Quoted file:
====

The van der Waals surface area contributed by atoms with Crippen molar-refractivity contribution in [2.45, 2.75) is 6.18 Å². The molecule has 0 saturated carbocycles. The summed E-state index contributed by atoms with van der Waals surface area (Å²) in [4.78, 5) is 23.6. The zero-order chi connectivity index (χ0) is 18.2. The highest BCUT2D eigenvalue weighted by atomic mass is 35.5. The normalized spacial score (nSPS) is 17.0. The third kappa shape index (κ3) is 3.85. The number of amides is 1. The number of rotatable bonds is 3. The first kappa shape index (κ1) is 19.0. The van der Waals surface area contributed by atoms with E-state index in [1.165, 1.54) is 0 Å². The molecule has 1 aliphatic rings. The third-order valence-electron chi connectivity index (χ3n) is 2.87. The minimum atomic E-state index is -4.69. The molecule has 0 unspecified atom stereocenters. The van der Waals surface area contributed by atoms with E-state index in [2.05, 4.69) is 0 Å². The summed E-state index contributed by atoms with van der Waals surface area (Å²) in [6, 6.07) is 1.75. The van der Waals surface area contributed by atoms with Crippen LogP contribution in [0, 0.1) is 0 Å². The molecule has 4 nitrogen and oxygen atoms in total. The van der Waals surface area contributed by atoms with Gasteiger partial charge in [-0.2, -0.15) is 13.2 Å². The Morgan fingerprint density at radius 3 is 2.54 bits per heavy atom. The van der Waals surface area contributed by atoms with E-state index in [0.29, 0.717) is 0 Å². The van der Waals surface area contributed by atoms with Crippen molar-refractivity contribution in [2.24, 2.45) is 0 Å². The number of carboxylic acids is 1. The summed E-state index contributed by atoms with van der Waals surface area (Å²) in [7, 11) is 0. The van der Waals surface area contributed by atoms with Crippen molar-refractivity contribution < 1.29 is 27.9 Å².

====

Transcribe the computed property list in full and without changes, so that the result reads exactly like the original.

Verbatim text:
The van der Waals surface area contributed by atoms with Crippen molar-refractivity contribution in [2.45, 2.75) is 6.18 Å². The molecule has 0 saturated carbocycles. The summed E-state index contributed by atoms with van der Waals surface area (Å²) in [4.78, 5) is 23.6. The zero-order chi connectivity index (χ0) is 18.2. The highest BCUT2D eigenvalue weighted by atomic mass is 35.5. The normalized spacial score (nSPS) is 17.0. The third kappa shape index (κ3) is 3.85. The number of amides is 1. The number of rotatable bonds is 3. The first kappa shape index (κ1) is 19.0. The van der Waals surface area contributed by atoms with E-state index in [1.165, 1.54) is 0 Å². The molecule has 1 aliphatic rings. The third-order valence-electron chi connectivity index (χ3n) is 2.87. The minimum atomic E-state index is -4.69. The molecule has 0 unspecified atom stereocenters. The van der Waals surface area contributed by atoms with E-state index in [2.05, 4.69) is 0 Å². The summed E-state index contributed by atoms with van der Waals surface area (Å²) in [6, 6.07) is 1.75. The van der Waals surface area contributed by atoms with Crippen LogP contribution in [0, 0.1) is 0 Å². The molecule has 4 nitrogen and oxygen atoms in total. The van der Waals surface area contributed by atoms with Gasteiger partial charge in [-0.2, -0.15) is 13.2 Å². The Morgan fingerprint density at radius 3 is 2.54 bits per heavy atom. The van der Waals surface area contributed by atoms with E-state index in [0.29, 0.717) is 0 Å². The van der Waals surface area contributed by atoms with Crippen molar-refractivity contribution in [2.24, 2.45) is 0 Å². The number of carboxylic acids is 1. The summed E-state index contributed by atoms with van der Waals surface area (Å²) in [7, 11) is 0. The van der Waals surface area contributed by atoms with Crippen molar-refractivity contribution < 1.29 is 27.9 Å².